Robert Wagner ‘person of interest’ in Natalie Wood’s death

Nearly four decades after the unexplained drowning death of Hollywood star Natalie Wood, Los Angeles County Sheriff’s investigators tell “48 Hours” that her then-husband, actor Robert Wagner, is now a person of interest. Investigators want to speak with Wagner about the circumstances surrounding her death one night in 1981, they say in interviews for “48 Hours: Natalie Wood: Death in Dark Water”.
On Thursday, responding to interest generated on the matter, a spokesperson for the Los Angeles sheriff confirmed that new witnesses who have come forward since the case was reopened in 2011 have provided investigators with a different story of what happened during Wood’s final hours. The witnesses’ accounts have prompted Los Angeles Country officials to deem the actor’s death “suspicious” and name her 87-year-old former husband Robert Wagner as a “person of interest.”
According to People, a couple of “very credible” new witnesses in the case of actress Natalie Wood’s 1981 death indicate that an argument onboard the boat she disappeared from proves that he was indeed jealous. It’s just one bit of new information that has led authorities to believe that her drowning might not have been an accident, as it was originally ruled nearly 40 years ago. Wood, Wagner and Christopher Walken were all aboard Wagner’s yacht Splendour on the night of November 28, 1981, and the two new witnesses reportedly corroborated Captain Dennis Davern’s account from that evening, which differs from Wagner’s.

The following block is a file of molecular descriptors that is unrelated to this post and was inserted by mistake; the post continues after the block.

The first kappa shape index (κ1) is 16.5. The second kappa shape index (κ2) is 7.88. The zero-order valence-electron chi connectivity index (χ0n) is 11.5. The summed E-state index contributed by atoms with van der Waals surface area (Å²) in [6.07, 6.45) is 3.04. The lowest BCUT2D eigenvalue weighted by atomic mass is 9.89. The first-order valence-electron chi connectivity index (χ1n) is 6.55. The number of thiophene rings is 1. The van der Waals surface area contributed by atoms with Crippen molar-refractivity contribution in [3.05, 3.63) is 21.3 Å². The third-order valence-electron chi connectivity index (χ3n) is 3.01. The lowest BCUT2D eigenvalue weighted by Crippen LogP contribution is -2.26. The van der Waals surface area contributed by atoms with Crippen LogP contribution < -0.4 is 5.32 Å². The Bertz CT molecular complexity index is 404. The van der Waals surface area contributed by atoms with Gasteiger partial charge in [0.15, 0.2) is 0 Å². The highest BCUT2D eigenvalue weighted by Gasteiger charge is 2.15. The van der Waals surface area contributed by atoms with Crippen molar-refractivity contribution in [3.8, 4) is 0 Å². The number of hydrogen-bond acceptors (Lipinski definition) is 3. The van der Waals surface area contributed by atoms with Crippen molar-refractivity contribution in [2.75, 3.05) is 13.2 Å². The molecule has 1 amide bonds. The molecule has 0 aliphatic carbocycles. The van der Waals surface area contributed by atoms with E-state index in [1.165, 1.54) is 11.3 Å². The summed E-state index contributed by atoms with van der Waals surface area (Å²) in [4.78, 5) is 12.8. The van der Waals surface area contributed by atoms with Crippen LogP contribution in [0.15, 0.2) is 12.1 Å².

Natalie Wood, the 43-year-old Oscar-nominated star of films such as  Splendor in the Grass and West Side Story, drowned off the coast of Catalina Island in California that night of Nov. 29, 1981. She was found wearing a flannel nightgown, socks and a red down jacket and Davern identified her body for authorities, according to an autopsy report. Her body had superficial bruises, according to the report, but those were considered consistent with drowning. “She looked like a victim of an assault,” Los Angeles County Sheriff’s Department Detective Ralph Hernandez says in 48 Hours. “We have not been able to prove this was a homicide. And we haven’t been able to prove that this was an accident, either. The ultimate problem is we don’t know how she ended up in the water.”
Her death was ruled an accident in 1981, but the sheriff’s department reopened the case in 2011, ultimately changing the cause of death on her death certificate from an accidental drowning to “drowning and other undetermined factors” in 2012.

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